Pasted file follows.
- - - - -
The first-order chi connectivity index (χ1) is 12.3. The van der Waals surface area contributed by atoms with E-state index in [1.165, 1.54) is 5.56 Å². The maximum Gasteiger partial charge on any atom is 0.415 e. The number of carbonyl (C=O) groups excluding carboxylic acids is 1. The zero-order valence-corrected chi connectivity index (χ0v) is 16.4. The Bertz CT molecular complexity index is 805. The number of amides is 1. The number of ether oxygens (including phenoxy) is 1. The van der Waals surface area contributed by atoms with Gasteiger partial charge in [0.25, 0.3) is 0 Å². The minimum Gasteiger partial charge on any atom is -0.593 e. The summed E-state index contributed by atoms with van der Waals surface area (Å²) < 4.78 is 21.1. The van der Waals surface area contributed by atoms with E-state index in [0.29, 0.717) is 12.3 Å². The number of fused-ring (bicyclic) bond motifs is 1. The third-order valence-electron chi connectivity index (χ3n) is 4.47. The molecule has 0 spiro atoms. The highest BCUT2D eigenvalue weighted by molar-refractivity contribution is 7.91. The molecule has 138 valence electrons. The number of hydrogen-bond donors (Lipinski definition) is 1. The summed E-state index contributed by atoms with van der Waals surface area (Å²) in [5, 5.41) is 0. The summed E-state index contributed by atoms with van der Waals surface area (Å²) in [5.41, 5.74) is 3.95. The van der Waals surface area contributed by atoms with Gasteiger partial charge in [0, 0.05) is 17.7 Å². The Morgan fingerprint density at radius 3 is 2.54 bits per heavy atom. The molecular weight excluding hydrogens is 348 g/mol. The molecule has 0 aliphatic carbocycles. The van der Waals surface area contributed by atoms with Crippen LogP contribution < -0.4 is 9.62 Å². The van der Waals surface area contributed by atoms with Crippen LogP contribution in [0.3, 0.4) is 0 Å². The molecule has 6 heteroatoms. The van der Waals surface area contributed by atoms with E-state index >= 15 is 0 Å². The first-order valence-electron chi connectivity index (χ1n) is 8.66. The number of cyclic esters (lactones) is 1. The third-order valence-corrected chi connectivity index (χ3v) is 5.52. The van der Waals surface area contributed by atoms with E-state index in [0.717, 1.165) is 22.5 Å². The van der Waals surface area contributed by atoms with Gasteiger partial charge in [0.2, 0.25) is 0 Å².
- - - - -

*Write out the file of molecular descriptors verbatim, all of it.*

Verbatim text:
The first-order chi connectivity index (χ1) is 12.3. The van der Waals surface area contributed by atoms with E-state index in [1.165, 1.54) is 5.56 Å². The maximum Gasteiger partial charge on any atom is 0.415 e. The number of carbonyl (C=O) groups excluding carboxylic acids is 1. The zero-order valence-corrected chi connectivity index (χ0v) is 16.4. The Bertz CT molecular complexity index is 805. The number of amides is 1. The number of ether oxygens (including phenoxy) is 1. The van der Waals surface area contributed by atoms with Gasteiger partial charge in [0.25, 0.3) is 0 Å². The minimum Gasteiger partial charge on any atom is -0.593 e. The summed E-state index contributed by atoms with van der Waals surface area (Å²) < 4.78 is 21.1. The van der Waals surface area contributed by atoms with E-state index in [0.29, 0.717) is 12.3 Å². The number of fused-ring (bicyclic) bond motifs is 1. The third-order valence-electron chi connectivity index (χ3n) is 4.47. The molecule has 0 spiro atoms. The highest BCUT2D eigenvalue weighted by molar-refractivity contribution is 7.91. The molecule has 138 valence electrons. The number of hydrogen-bond donors (Lipinski definition) is 1. The summed E-state index contributed by atoms with van der Waals surface area (Å²) in [5, 5.41) is 0. The summed E-state index contributed by atoms with van der Waals surface area (Å²) in [5.41, 5.74) is 3.95. The van der Waals surface area contributed by atoms with Gasteiger partial charge in [0, 0.05) is 17.7 Å². The Morgan fingerprint density at radius 3 is 2.54 bits per heavy atom. The molecular weight excluding hydrogens is 348 g/mol. The molecule has 0 aliphatic carbocycles. The van der Waals surface area contributed by atoms with Crippen LogP contribution < -0.4 is 9.62 Å². The van der Waals surface area contributed by atoms with Crippen LogP contribution in [0.3, 0.4) is 0 Å². The molecule has 6 heteroatoms. The van der Waals surface area contributed by atoms with E-state index >= 15 is 0 Å². The first-order valence-electron chi connectivity index (χ1n) is 8.66. The number of cyclic esters (lactones) is 1. The third-order valence-corrected chi connectivity index (χ3v) is 5.52. The van der Waals surface area contributed by atoms with E-state index in [0.717, 1.165) is 22.5 Å². The van der Waals surface area contributed by atoms with Gasteiger partial charge in [0.2, 0.25) is 0 Å².